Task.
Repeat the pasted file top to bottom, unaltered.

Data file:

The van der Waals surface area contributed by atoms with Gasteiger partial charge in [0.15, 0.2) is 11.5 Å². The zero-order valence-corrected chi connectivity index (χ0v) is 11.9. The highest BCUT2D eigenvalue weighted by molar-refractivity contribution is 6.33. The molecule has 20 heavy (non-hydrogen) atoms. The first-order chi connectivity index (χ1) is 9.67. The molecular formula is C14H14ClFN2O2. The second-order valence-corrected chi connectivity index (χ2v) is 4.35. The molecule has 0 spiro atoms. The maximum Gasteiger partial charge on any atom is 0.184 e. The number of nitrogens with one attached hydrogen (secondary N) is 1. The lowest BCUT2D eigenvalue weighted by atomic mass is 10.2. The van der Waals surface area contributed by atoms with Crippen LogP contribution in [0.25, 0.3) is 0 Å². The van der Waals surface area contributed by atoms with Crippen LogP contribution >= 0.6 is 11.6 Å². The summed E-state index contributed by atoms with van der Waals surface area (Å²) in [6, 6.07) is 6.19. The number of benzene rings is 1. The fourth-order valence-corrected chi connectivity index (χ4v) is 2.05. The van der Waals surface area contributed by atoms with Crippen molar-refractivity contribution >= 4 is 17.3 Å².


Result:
The van der Waals surface area contributed by atoms with Gasteiger partial charge in [0.15, 0.2) is 11.5 Å². The zero-order valence-corrected chi connectivity index (χ0v) is 11.9. The highest BCUT2D eigenvalue weighted by molar-refractivity contribution is 6.33. The molecule has 20 heavy (non-hydrogen) atoms. The first-order chi connectivity index (χ1) is 9.67. The molecular formula is C14H14ClFN2O2. The second-order valence-corrected chi connectivity index (χ2v) is 4.35. The molecule has 0 spiro atoms. The maximum Gasteiger partial charge on any atom is 0.184 e. The number of nitrogens with one attached hydrogen (secondary N) is 1. The lowest BCUT2D eigenvalue weighted by atomic mass is 10.2. The van der Waals surface area contributed by atoms with Crippen LogP contribution in [0.25, 0.3) is 0 Å². The van der Waals surface area contributed by atoms with Crippen LogP contribution >= 0.6 is 11.6 Å². The summed E-state index contributed by atoms with van der Waals surface area (Å²) in [6, 6.07) is 6.19. The number of benzene rings is 1. The fourth-order valence-corrected chi connectivity index (χ4v) is 2.05. The van der Waals surface area contributed by atoms with Crippen molar-refractivity contribution >= 4 is 17.3 Å².